Of a peculiarly frank, open, and affectionate nature, young Henry had so warmly loved the gentle and fascinating Richard II., that his trust in the father, of whom he had seen little in his boyhood, had received a severe shock through Richard's fate. Under the influence of a new, suspicious, and avaricious wife, the King kept his son as much at a distance as possible, chiefly on the Welsh marches, learning the art of war under Hotspur and Oldcastle; and when the father and son were brought together again, the bold, free bearing and extraordinary ability of the Prince filled the suspicious mind of the King with alarm and jealousy. To keep him down, give him no money, and let him gain no influence, was the narrow policy of the King; and Henry, chafing, dreaming, feeling the injustice, and pining for occupation, shared his complaints within James, and in many a day-dream restored him freely to his throne, and together redressed the wrongs of the world. Meantime, James studied deep in preparation, and recreated himself with poetry, inspired by the charms of Joan Beaufort, the lovely daughter of the King's legitimatized brother, the Earl of Somerset; while Henry persisted in a boy's passionate love to King Richard's maiden widow, Isabel of France. Entirely unrequited as his affection was, it had a beneficial effect. Next after his deep sense of religion, it kept his life pure and chivalrous. He was for ever faithful to his future wife, even when Isabel had been returned to France, and his romantic passion had fixed itself on her younger sister Catherine, whom he endowed in imagination with all he had seen or supposed in her.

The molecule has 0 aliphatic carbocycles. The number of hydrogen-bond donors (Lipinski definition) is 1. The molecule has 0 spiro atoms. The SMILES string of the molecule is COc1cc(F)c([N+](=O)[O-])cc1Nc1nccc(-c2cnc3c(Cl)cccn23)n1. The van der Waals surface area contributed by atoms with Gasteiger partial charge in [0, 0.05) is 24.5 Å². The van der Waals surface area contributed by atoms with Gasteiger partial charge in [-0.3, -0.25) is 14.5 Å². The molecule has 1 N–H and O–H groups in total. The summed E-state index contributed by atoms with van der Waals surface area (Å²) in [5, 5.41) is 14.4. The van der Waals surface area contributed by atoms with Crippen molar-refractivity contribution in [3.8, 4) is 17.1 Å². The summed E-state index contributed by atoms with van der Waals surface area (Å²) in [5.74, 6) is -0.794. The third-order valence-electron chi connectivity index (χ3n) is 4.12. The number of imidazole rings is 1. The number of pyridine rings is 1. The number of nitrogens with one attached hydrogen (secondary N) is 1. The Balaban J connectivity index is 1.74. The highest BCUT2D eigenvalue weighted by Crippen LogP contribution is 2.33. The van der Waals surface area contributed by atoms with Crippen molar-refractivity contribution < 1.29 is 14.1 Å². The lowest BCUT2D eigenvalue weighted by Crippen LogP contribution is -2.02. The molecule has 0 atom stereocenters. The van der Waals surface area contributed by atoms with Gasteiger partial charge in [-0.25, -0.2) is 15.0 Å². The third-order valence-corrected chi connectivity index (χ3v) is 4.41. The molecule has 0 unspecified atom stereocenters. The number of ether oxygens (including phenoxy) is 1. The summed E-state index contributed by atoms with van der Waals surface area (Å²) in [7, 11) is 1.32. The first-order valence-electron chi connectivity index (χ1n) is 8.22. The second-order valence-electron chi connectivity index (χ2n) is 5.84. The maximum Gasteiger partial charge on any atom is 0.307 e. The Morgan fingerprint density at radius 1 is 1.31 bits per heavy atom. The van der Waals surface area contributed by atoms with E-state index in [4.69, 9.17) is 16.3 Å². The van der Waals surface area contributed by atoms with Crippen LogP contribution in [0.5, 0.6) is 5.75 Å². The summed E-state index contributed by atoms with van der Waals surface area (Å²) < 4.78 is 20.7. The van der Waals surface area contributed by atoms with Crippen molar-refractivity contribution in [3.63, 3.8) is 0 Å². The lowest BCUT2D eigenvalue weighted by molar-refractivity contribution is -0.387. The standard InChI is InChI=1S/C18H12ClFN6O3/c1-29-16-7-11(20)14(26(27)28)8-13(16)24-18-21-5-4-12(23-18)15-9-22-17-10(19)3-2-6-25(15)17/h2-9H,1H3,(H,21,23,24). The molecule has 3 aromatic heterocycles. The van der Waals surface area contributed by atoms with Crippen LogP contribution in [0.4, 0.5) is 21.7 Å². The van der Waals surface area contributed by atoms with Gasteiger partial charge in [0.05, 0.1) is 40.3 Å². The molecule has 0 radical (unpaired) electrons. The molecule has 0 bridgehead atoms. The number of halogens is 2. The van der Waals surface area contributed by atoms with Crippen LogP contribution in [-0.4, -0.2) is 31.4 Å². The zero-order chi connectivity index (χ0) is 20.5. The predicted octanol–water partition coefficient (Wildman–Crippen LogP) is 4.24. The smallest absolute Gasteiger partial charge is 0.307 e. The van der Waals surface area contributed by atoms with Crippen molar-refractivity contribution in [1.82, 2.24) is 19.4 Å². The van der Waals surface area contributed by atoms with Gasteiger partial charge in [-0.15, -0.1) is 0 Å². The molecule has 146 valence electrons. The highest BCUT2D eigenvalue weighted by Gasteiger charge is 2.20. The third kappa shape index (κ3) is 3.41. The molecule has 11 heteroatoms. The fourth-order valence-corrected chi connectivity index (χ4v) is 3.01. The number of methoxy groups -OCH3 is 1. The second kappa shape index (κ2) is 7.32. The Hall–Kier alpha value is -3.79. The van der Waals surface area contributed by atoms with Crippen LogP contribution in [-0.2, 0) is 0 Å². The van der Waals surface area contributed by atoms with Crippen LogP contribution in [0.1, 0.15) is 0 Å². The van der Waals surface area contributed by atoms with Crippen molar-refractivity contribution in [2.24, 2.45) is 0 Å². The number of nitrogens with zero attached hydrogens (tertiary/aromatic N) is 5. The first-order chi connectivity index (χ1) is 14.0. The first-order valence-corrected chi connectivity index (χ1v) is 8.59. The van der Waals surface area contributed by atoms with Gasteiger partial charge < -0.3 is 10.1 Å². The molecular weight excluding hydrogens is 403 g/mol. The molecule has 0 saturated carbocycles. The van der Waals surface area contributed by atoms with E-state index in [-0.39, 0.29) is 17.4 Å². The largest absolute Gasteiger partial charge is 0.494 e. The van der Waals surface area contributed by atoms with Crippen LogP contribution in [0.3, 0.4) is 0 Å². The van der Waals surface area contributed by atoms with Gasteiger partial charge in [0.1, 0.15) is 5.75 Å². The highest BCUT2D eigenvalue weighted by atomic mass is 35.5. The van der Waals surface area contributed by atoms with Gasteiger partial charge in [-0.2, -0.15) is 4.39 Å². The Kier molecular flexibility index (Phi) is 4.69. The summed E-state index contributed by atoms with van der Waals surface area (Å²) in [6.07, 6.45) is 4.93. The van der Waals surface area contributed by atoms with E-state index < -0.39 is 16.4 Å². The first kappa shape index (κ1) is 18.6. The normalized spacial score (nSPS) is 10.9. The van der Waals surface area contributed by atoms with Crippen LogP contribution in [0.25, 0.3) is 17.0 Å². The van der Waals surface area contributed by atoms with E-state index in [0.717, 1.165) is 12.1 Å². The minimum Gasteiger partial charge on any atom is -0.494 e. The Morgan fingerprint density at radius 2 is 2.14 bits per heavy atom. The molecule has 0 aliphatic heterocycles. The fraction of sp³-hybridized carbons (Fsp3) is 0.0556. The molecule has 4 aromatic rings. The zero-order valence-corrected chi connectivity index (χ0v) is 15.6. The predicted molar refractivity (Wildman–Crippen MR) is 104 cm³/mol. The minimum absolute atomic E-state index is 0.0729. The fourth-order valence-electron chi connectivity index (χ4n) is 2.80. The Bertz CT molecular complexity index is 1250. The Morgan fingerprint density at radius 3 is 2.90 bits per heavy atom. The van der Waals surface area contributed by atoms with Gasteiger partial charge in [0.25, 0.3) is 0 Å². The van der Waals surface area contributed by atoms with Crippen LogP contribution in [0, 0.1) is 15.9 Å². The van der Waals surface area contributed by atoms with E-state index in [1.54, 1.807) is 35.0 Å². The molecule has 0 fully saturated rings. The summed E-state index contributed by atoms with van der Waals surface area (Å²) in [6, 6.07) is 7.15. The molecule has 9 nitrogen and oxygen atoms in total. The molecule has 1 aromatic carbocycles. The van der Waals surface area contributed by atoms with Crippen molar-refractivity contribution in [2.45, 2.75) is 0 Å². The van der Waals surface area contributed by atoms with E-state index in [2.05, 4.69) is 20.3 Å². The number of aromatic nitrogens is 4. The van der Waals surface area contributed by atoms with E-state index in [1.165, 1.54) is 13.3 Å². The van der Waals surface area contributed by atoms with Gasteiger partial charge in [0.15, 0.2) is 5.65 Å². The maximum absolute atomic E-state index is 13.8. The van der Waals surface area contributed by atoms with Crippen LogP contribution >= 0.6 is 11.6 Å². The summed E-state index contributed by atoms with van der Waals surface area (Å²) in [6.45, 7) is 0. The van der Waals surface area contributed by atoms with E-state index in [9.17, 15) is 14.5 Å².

Credited with every excess by the tongue of his stepmother, too active-minded not to indulge in freakish sports and experiments in life very astounding to commonplace minds, sometimes when in dire distress even helping himself to his unpaid allowance from his father's mails, and always with buoyant high spirits and unfailing drollery that scandalized the grave seniors of the Court, there is full proof that Prince Hal ever kept free from the gross vices which a later age has fancied inseparably connected with his frolics; and though always in disgrace, the vexation of the Court, and a by-word for mirth, he was true to the grand ideal he was waiting to accomplish, and never dimmed the purity and loftiness of his aim. That little band of princely youths, who sported, studied, laughed, sang, and schemed in the glades of Windsor, were strangely brought together--the captive exiled King, the disinherited heir of the realm, and the sons of the monarch who held the one in durance and occupied the throne of the other; and yet their affection had all the frank delight of youthful friendship. The younger lads were in more favour with their father than was the elder. Thomas was sometimes preferred to him in a mortifying manner, John's grave, quiet nature prevented him from ever incurring displeasure, and Humfrey was the spoilt pet of the family; but nothing could lessen Harry's large- minded love of his brothers; and he was the idol and hero of the whole young party, who implicitly believed in his mighty destinies as a renovator of the world, the deliverer of Jerusalem, and restorer of